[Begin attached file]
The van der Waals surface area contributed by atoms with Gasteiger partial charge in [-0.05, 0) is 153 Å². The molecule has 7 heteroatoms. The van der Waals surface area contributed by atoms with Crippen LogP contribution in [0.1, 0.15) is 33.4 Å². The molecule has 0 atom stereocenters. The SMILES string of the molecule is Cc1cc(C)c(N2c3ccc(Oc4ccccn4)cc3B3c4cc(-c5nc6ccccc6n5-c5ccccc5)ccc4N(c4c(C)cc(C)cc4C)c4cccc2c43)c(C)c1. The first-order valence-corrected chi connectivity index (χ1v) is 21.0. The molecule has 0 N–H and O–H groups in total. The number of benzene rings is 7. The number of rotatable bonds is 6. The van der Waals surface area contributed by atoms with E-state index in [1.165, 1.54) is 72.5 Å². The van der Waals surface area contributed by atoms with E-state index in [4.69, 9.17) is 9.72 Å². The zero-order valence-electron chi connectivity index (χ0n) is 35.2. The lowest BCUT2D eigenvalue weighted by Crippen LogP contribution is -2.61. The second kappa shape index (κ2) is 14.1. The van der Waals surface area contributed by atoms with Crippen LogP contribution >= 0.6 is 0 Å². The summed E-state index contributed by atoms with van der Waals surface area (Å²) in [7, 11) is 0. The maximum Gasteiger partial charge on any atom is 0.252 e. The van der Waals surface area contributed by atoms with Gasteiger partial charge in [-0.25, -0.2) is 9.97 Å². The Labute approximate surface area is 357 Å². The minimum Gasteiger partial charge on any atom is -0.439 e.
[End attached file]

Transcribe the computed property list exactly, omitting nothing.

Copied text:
The van der Waals surface area contributed by atoms with Gasteiger partial charge in [-0.05, 0) is 153 Å². The molecule has 7 heteroatoms. The van der Waals surface area contributed by atoms with Crippen LogP contribution in [0.1, 0.15) is 33.4 Å². The molecule has 0 atom stereocenters. The SMILES string of the molecule is Cc1cc(C)c(N2c3ccc(Oc4ccccn4)cc3B3c4cc(-c5nc6ccccc6n5-c5ccccc5)ccc4N(c4c(C)cc(C)cc4C)c4cccc2c43)c(C)c1. The first-order valence-corrected chi connectivity index (χ1v) is 21.0. The molecule has 0 N–H and O–H groups in total. The number of benzene rings is 7. The number of rotatable bonds is 6. The van der Waals surface area contributed by atoms with E-state index in [1.165, 1.54) is 72.5 Å². The van der Waals surface area contributed by atoms with E-state index in [4.69, 9.17) is 9.72 Å². The zero-order valence-electron chi connectivity index (χ0n) is 35.2. The lowest BCUT2D eigenvalue weighted by Crippen LogP contribution is -2.61. The second kappa shape index (κ2) is 14.1. The van der Waals surface area contributed by atoms with Crippen LogP contribution >= 0.6 is 0 Å². The summed E-state index contributed by atoms with van der Waals surface area (Å²) in [7, 11) is 0. The maximum Gasteiger partial charge on any atom is 0.252 e. The van der Waals surface area contributed by atoms with Gasteiger partial charge in [-0.25, -0.2) is 9.97 Å². The Labute approximate surface area is 357 Å². The minimum Gasteiger partial charge on any atom is -0.439 e.